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Meridianville Alpaca Farm Opens to Visitors

Lacey the alpaca struts up to visitors of RockHouse with zero trepidation as she requests — well, demands — to be pet on the floppy mop of hair on her head. She leans in close, something like an oversized Labrador retriever with funny paws, and greets newcomers, giving them a kiss and a baptism by fire approach to alpaca farms.

Michelle Williams, the farm owner, calls Lacey her greeting committee, the first alpaca of her herd to walk up to strangers who come over for tours. 

“She’s always the first one to come up to greet, and she will give you a kiss,” Michelle said. “… I call her the rock star of RockHouse.” 

It’s unexpected when you’re driving through country roads in Meridianville to happen upon a field of alpacas, but that’s exactly what happens when you drive down Monroe Road at the right time. 

Now, they’re opening up their farm for small groups to tour during the coronavirus pandemic as a way to cheer up the parents, kids and other animal-lovers who have been stuck at home for far too long. 

Alpaca My Bags

Michelle’s fascination with alpacas started when her husband, Bob, came home from a medical mission trip to Peru with a stuffed animal alpaca. That was the spark — Michelle didn’t know anything about alpacas before that — and it wouldn’t come to fruition until a few years later. 

Michelle and Bob bought their 1947 home to raise a family, but after the kids were grown, Michelle wanted a new hobby. She thought back to that little stuffed alpaca and decided to jump in and buy a pack. 

“After the kids grew up and were out of the house, I wanted something to take care of again,” Michelle said. “We did the research. We looked at goats. We looked at getting another horse or something, but after my husband had come back from Peru, I was always fascinated with alpacas because of the pictures that he brought home.” 

You can’t just buy one alpaca — they like to be in groups — so she started out with six. 

Since RockHouse is on a fairly well traveled road, people often backed up traffic by driving slow to see the animals. There was clearly an interest in the animals, so Michelle decided to open the farm up to outsiders.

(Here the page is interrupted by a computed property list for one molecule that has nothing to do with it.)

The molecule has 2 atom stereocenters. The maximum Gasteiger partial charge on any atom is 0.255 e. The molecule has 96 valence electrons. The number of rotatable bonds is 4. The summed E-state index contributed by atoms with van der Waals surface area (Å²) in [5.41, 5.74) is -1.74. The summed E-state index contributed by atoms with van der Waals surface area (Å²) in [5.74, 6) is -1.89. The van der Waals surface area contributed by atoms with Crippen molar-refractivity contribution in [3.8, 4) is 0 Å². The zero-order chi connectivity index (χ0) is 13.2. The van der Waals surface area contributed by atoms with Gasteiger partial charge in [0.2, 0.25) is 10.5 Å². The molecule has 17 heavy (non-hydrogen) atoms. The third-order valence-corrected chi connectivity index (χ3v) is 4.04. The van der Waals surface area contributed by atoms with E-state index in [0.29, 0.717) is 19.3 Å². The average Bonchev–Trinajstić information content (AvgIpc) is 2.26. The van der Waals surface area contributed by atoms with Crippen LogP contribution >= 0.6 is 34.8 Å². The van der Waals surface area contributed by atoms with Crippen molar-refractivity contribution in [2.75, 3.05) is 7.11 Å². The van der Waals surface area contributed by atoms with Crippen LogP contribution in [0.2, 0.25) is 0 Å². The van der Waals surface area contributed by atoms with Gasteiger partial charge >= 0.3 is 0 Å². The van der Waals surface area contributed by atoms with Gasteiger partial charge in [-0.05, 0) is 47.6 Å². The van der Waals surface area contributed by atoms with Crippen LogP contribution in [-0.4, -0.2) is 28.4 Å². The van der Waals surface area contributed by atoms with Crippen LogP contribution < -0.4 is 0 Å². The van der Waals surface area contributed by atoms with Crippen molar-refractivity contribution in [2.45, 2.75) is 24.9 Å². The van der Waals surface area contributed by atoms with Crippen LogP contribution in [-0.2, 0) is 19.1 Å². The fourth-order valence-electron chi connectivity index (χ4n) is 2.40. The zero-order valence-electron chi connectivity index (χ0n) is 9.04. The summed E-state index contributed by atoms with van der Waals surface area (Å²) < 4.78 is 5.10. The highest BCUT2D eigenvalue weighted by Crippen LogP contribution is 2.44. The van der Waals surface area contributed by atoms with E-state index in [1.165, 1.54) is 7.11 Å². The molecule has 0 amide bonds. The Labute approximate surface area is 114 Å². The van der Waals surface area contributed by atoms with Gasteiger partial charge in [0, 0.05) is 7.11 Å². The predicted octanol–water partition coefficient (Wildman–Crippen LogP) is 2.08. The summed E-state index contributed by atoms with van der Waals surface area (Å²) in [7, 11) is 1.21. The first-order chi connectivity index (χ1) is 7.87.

They’re Not Llamas 

Another key aspect of the tours is alpaca education. It’s easy to get them confused with llamas, especially since they’re in the same family, but there are differences. Think of llamas as that one wild cousin who is far more brazen than you are, and who posts those wild things on Facebook. Alpacas are more reserved and friendly, making them perfect to interact with kids. 

“They are nicer, believe it or not,” Michelle said. “Llamas are considered more of a guardian type animal — a lot of people put llamas out in their fields to protect their goat and sheep. … llamas can be a little bit more aggressive toward a predator or something it doesn’t want in its territory. They do spit a little more than alpacas.” 

Bob and Michelle keep their infant granddaughter, Mia, some days, and the alpacas love her. Of course Mia loves them as well and will grow up to have some excellent stories about being babysat on an alpaca farm. 

Quarantina, the newest alpaca at RockHouse, is one of three babies born at the farm. Alpacas carry their babies for 11 1/2 months, and they’re expecting another birth within the year. If you look closely at Shakira, a brown alpaca at RockHouse, you might see a tiny alpaca kick coming from inside her belly. 

If you’re interested in a tour of RockHouse, contact Michelle through her Facebook page. Groups are limited to 10 people and include an hour of time with alpacas and food to feed them. The cost is $10 per person, and those funds go straight back into alpaca care and feeding. 

About the author

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Jessie Harbin

Jessie lives in Meridianville with her husband, baby and four dogs. She thrives on chaos, and loves finding good news stories where you least expect them.

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